I'm looking for input from real Perl coders, and suggestions for how it could be improved (and why a Perl coder should know that method of improvement).

You can also wax lyrical about whether people who write one language in a totally different language should (or shouldn't be hired). I'm interested in your arguments but this question is primarily for a critique of the code.

The spec was to successfully process a CSV file as follows and output the individual fields:

User ID,Name , Level,Numeric ID
pax, Pax Morgan ,admin,0
gt,"  Turner, George" rubbish,user,1
ms,"Mark \"X-Men\" Spencer","guest user",2
ab,, "user","3"

The output was to be something like this (the potential hire's code actually output this):

User ID,Name , Level,Numeric ID:
   [User ID]
   [Numeric ID]
pax, Pax Morgan ,admin,0:
   [Pax Morgan]
gt,"  Turner, George  " rubbish,user,1:
   [  Turner, George  ]
ms,"Mark \"X-Men\" Spencer","guest user",2:
   [Mark "X-Men" Spencer]
   [guest user]
ab,, "user","3":

Here is the code they submitted:


# Open file.

open (IN, "") || die "Cannot open";

# Process every line.

while (<IN>) {
    $line = $_;
    print "$line:\n";

    # Process every field in line.

    while ($line ne "") {
        # Skip spaces and start with empty field.

        if (substr ($line,0,1) eq " ") {
            $line = substr ($line,1);

        $field = "";
        $minlen = 0;

        # Detect quoted field or otherwise.

        if (substr ($line,0,1) eq "\"") {
            $line = substr ($line,1);
            $pastquote = 0;
            while ($line ne "") {
                # Special handling for quotes (\\ and \").

                if (length ($line) >= 2) {
                    if (substr ($line,0,2) eq "\\\"") {
                        $field = $field . "\"";
                        $line = substr ($line,2);
                    if (substr ($line,0,2) eq "\\\\") {
                        $field = $field . "\\";
                        $line = substr ($line,2);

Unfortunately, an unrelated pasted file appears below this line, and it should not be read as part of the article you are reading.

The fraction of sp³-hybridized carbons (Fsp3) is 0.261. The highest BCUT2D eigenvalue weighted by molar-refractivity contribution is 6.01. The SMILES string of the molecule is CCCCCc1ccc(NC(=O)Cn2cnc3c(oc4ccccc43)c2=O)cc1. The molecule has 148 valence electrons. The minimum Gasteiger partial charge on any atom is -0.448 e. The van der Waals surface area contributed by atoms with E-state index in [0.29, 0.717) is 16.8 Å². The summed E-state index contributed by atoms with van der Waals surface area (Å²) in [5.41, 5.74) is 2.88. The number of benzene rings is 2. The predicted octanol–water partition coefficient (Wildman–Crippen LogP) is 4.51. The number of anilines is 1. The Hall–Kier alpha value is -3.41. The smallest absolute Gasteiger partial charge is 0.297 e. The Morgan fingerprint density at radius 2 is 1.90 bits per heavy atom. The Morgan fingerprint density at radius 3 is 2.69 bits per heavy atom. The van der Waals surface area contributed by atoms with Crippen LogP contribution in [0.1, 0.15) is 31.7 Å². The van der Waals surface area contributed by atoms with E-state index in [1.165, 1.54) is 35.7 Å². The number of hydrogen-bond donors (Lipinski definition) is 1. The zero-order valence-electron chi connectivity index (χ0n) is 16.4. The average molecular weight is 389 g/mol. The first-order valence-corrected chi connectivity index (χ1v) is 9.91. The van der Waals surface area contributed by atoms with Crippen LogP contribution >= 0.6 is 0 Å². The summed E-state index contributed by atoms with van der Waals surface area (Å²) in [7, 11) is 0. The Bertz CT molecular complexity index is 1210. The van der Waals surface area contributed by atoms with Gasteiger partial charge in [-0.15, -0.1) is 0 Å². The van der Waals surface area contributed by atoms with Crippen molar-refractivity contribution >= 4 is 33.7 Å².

# Detect closing quote.

                if (($pastquote == 0) && (substr ($line,0,1) eq "\"")) {
                    $pastquote = 1;
                    $line = substr ($line,1);
                    $minlen = length ($field);

                # Only worry about comma if past closing quote.

                if (($pastquote == 1) && (substr ($line,0,1) eq ",")) {
                    $line = substr ($line,1);
                $field = $field . substr ($line,0,1);
                $line = substr ($line,1);
        } else {
            while ($line ne "") {
                if (substr ($line,0,1) eq ",") {
                    $line = substr ($line,1);
                if ($pastquote == 0) {
                    $field = $field . substr ($line,0,1);
                $line = substr ($line,1);

        # Strip trailing space.

        while ($field ne "") {
            if (length ($field) == $minlen) {
            if (substr ($field,length ($field)-1,1) eq " ") {
                $field = substr ($field,0, length ($field)-1);

        print "   [$field]\n";
close (IN);

I would argue writing C in Perl is a much better situation than writing Perl in C. As is often brought up on the SO podcast, understanding C is a virtue that not all developers (even some good ones) have nowadays. Hire them and buy a copy of Perl Best Practices for them and you will be set. After best practices a copy of Intermediate Perl and they could work out.

Any suggestion how I can document my Perl code? What do you use and what tools are available to help me?

Which module do you use to convert pod to html?

You might also want to check out Perl Best Practices by Damian Conway. I used some of the tips to clean up a small Perl code base I inherited.

I've been writing Perl for several years now and it is my preferred language for text processing (many of the genetics/genomics problems I work on are easily reduced to text processing problems). Perl as a language can be very forgiving, and it's possible to write very poor, but functional, code in Perl. Just the other day, my friend said he calls Perl a write-only language: write it once, understand it once, and never ever try to go back and fix it after it's finished.

While I have definitely been guilty of writing bad scripts at times, I feel like I have also written some very clear and maintainable code in Perl. However, if someone asked me what makes the code clear and maintainable, I wouldn't be able to give a confident answer.

What makes Perl code maintainable? Or maybe a better question is what makes Perl code hard to maintain? Let's assume I'm not the only one that will be maintaining the code, and that the other contributors, like me, are not professional Perl programmers but scientists with programming experience.